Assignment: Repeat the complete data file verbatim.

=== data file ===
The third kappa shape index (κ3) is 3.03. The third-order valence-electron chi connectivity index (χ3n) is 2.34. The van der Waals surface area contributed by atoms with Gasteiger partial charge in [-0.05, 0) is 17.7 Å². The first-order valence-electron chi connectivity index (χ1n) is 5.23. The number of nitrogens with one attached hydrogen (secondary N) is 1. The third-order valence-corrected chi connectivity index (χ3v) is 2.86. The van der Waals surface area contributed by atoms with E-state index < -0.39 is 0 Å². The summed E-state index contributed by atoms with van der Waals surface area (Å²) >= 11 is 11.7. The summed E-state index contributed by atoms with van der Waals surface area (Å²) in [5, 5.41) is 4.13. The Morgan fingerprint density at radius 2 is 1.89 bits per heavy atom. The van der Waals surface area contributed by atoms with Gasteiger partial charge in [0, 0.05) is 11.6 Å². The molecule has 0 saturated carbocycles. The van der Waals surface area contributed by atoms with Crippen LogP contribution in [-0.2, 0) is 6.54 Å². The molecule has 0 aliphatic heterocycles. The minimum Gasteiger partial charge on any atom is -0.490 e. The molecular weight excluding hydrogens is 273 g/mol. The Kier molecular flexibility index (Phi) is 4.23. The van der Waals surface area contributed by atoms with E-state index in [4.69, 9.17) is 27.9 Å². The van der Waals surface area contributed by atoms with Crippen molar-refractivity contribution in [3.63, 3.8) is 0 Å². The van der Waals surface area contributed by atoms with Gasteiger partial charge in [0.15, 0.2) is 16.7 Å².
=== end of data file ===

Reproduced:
The third kappa shape index (κ3) is 3.03. The third-order valence-electron chi connectivity index (χ3n) is 2.34. The van der Waals surface area contributed by atoms with Gasteiger partial charge in [-0.05, 0) is 17.7 Å². The first-order valence-electron chi connectivity index (χ1n) is 5.23. The number of nitrogens with one attached hydrogen (secondary N) is 1. The third-order valence-corrected chi connectivity index (χ3v) is 2.86. The van der Waals surface area contributed by atoms with E-state index < -0.39 is 0 Å². The summed E-state index contributed by atoms with van der Waals surface area (Å²) >= 11 is 11.7. The summed E-state index contributed by atoms with van der Waals surface area (Å²) in [5, 5.41) is 4.13. The Morgan fingerprint density at radius 2 is 1.89 bits per heavy atom. The van der Waals surface area contributed by atoms with Gasteiger partial charge in [0, 0.05) is 11.6 Å². The molecule has 0 saturated carbocycles. The van der Waals surface area contributed by atoms with Crippen LogP contribution in [-0.2, 0) is 6.54 Å². The molecule has 0 aliphatic heterocycles. The minimum Gasteiger partial charge on any atom is -0.490 e. The molecular weight excluding hydrogens is 273 g/mol. The Kier molecular flexibility index (Phi) is 4.23. The van der Waals surface area contributed by atoms with E-state index in [4.69, 9.17) is 27.9 Å². The van der Waals surface area contributed by atoms with Crippen molar-refractivity contribution in [3.63, 3.8) is 0 Å². The van der Waals surface area contributed by atoms with Gasteiger partial charge in [0.15, 0.2) is 16.7 Å².